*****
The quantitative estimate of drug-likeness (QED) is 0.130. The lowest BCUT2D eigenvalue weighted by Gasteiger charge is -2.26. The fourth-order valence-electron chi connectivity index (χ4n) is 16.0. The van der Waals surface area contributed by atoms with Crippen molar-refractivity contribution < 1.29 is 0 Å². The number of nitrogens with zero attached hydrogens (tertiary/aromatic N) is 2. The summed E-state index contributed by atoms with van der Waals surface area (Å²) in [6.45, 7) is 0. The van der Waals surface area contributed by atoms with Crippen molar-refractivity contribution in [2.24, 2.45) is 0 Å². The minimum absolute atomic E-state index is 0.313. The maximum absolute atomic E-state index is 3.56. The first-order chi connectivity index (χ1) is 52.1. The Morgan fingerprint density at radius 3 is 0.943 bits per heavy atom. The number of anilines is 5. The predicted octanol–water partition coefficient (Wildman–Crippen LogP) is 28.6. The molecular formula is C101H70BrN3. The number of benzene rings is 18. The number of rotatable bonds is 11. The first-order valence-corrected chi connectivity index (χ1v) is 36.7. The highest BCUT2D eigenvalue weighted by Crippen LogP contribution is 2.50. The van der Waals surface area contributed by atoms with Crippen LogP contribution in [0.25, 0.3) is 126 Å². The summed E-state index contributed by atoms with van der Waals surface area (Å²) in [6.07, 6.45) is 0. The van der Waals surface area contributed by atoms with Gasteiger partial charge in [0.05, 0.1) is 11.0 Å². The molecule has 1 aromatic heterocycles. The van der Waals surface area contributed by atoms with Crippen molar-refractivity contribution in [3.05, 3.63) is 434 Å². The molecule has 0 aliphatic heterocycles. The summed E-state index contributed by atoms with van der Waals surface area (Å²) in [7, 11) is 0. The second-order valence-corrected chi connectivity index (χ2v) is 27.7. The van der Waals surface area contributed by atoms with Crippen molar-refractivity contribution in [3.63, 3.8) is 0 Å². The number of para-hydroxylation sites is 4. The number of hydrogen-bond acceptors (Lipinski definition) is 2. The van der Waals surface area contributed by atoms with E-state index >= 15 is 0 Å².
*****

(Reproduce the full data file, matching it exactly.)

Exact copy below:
The quantitative estimate of drug-likeness (QED) is 0.130. The lowest BCUT2D eigenvalue weighted by Gasteiger charge is -2.26. The fourth-order valence-electron chi connectivity index (χ4n) is 16.0. The van der Waals surface area contributed by atoms with Crippen molar-refractivity contribution < 1.29 is 0 Å². The number of nitrogens with zero attached hydrogens (tertiary/aromatic N) is 2. The summed E-state index contributed by atoms with van der Waals surface area (Å²) in [6.45, 7) is 0. The van der Waals surface area contributed by atoms with Crippen molar-refractivity contribution in [2.24, 2.45) is 0 Å². The minimum absolute atomic E-state index is 0.313. The maximum absolute atomic E-state index is 3.56. The first-order chi connectivity index (χ1) is 52.1. The Morgan fingerprint density at radius 3 is 0.943 bits per heavy atom. The number of anilines is 5. The predicted octanol–water partition coefficient (Wildman–Crippen LogP) is 28.6. The molecular formula is C101H70BrN3. The number of benzene rings is 18. The number of rotatable bonds is 11. The first-order valence-corrected chi connectivity index (χ1v) is 36.7. The highest BCUT2D eigenvalue weighted by Crippen LogP contribution is 2.50. The van der Waals surface area contributed by atoms with Crippen LogP contribution in [0.25, 0.3) is 126 Å². The summed E-state index contributed by atoms with van der Waals surface area (Å²) in [6.07, 6.45) is 0. The van der Waals surface area contributed by atoms with Gasteiger partial charge in [0.05, 0.1) is 11.0 Å². The molecule has 1 aromatic heterocycles. The van der Waals surface area contributed by atoms with Crippen molar-refractivity contribution in [3.05, 3.63) is 434 Å². The molecule has 0 aliphatic heterocycles. The summed E-state index contributed by atoms with van der Waals surface area (Å²) in [7, 11) is 0. The second-order valence-corrected chi connectivity index (χ2v) is 27.7. The van der Waals surface area contributed by atoms with Crippen molar-refractivity contribution in [3.63, 3.8) is 0 Å². The number of para-hydroxylation sites is 4. The number of hydrogen-bond acceptors (Lipinski definition) is 2. The van der Waals surface area contributed by atoms with E-state index >= 15 is 0 Å².